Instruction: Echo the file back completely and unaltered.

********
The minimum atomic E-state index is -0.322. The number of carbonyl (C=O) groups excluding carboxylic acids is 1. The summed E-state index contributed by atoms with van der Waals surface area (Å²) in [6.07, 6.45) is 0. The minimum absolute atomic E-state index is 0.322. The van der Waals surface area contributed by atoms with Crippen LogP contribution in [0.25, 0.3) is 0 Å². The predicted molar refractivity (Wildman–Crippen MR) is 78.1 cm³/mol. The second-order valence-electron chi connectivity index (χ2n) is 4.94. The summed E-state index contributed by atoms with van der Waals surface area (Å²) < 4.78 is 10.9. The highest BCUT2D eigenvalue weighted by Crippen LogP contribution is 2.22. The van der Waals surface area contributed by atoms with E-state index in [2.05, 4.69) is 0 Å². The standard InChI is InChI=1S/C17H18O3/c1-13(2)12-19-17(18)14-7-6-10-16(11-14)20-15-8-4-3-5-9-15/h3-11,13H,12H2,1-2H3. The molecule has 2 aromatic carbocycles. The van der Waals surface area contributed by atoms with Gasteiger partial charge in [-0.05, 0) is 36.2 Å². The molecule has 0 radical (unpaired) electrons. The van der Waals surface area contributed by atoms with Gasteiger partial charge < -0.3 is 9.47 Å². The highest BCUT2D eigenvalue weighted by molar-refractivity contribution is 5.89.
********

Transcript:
The minimum atomic E-state index is -0.322. The number of carbonyl (C=O) groups excluding carboxylic acids is 1. The summed E-state index contributed by atoms with van der Waals surface area (Å²) in [6.07, 6.45) is 0. The minimum absolute atomic E-state index is 0.322. The van der Waals surface area contributed by atoms with Crippen LogP contribution in [0.25, 0.3) is 0 Å². The predicted molar refractivity (Wildman–Crippen MR) is 78.1 cm³/mol. The second-order valence-electron chi connectivity index (χ2n) is 4.94. The summed E-state index contributed by atoms with van der Waals surface area (Å²) < 4.78 is 10.9. The highest BCUT2D eigenvalue weighted by Crippen LogP contribution is 2.22. The van der Waals surface area contributed by atoms with E-state index in [2.05, 4.69) is 0 Å². The standard InChI is InChI=1S/C17H18O3/c1-13(2)12-19-17(18)14-7-6-10-16(11-14)20-15-8-4-3-5-9-15/h3-11,13H,12H2,1-2H3. The molecule has 2 aromatic carbocycles. The van der Waals surface area contributed by atoms with Gasteiger partial charge in [-0.05, 0) is 36.2 Å². The molecule has 0 radical (unpaired) electrons. The van der Waals surface area contributed by atoms with Gasteiger partial charge < -0.3 is 9.47 Å². The highest BCUT2D eigenvalue weighted by molar-refractivity contribution is 5.89.